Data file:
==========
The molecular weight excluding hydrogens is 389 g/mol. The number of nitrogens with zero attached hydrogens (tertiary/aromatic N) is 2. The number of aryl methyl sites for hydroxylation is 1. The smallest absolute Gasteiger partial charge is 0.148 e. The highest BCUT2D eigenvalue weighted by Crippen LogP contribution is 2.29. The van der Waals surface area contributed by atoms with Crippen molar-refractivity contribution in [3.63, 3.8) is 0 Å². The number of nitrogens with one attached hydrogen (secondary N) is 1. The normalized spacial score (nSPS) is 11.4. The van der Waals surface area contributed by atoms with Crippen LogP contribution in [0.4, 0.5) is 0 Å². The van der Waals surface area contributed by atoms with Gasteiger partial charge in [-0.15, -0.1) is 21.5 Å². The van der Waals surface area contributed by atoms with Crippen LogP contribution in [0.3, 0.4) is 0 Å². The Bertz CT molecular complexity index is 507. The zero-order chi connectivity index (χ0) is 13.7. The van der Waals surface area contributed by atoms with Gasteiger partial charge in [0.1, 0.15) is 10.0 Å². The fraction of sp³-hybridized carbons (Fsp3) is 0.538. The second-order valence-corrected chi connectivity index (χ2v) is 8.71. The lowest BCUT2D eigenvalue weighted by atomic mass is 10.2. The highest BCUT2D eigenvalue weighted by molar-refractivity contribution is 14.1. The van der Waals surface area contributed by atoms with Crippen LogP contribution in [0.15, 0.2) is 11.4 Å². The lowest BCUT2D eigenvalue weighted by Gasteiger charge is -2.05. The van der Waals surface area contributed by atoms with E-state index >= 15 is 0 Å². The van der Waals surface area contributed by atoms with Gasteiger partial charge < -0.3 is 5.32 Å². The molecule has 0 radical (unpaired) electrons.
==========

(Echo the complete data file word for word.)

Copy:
The molecular weight excluding hydrogens is 389 g/mol. The number of nitrogens with zero attached hydrogens (tertiary/aromatic N) is 2. The number of aryl methyl sites for hydroxylation is 1. The smallest absolute Gasteiger partial charge is 0.148 e. The highest BCUT2D eigenvalue weighted by Crippen LogP contribution is 2.29. The van der Waals surface area contributed by atoms with Crippen molar-refractivity contribution in [3.63, 3.8) is 0 Å². The number of nitrogens with one attached hydrogen (secondary N) is 1. The normalized spacial score (nSPS) is 11.4. The van der Waals surface area contributed by atoms with Crippen LogP contribution in [0.4, 0.5) is 0 Å². The van der Waals surface area contributed by atoms with Gasteiger partial charge in [-0.15, -0.1) is 21.5 Å². The van der Waals surface area contributed by atoms with Crippen LogP contribution in [0.3, 0.4) is 0 Å². The Bertz CT molecular complexity index is 507. The zero-order chi connectivity index (χ0) is 13.7. The van der Waals surface area contributed by atoms with Gasteiger partial charge in [0.1, 0.15) is 10.0 Å². The fraction of sp³-hybridized carbons (Fsp3) is 0.538. The second-order valence-corrected chi connectivity index (χ2v) is 8.71. The lowest BCUT2D eigenvalue weighted by atomic mass is 10.2. The highest BCUT2D eigenvalue weighted by molar-refractivity contribution is 14.1. The van der Waals surface area contributed by atoms with Crippen LogP contribution in [0.15, 0.2) is 11.4 Å². The lowest BCUT2D eigenvalue weighted by Gasteiger charge is -2.05. The van der Waals surface area contributed by atoms with E-state index >= 15 is 0 Å². The van der Waals surface area contributed by atoms with Gasteiger partial charge < -0.3 is 5.32 Å². The molecule has 0 radical (unpaired) electrons.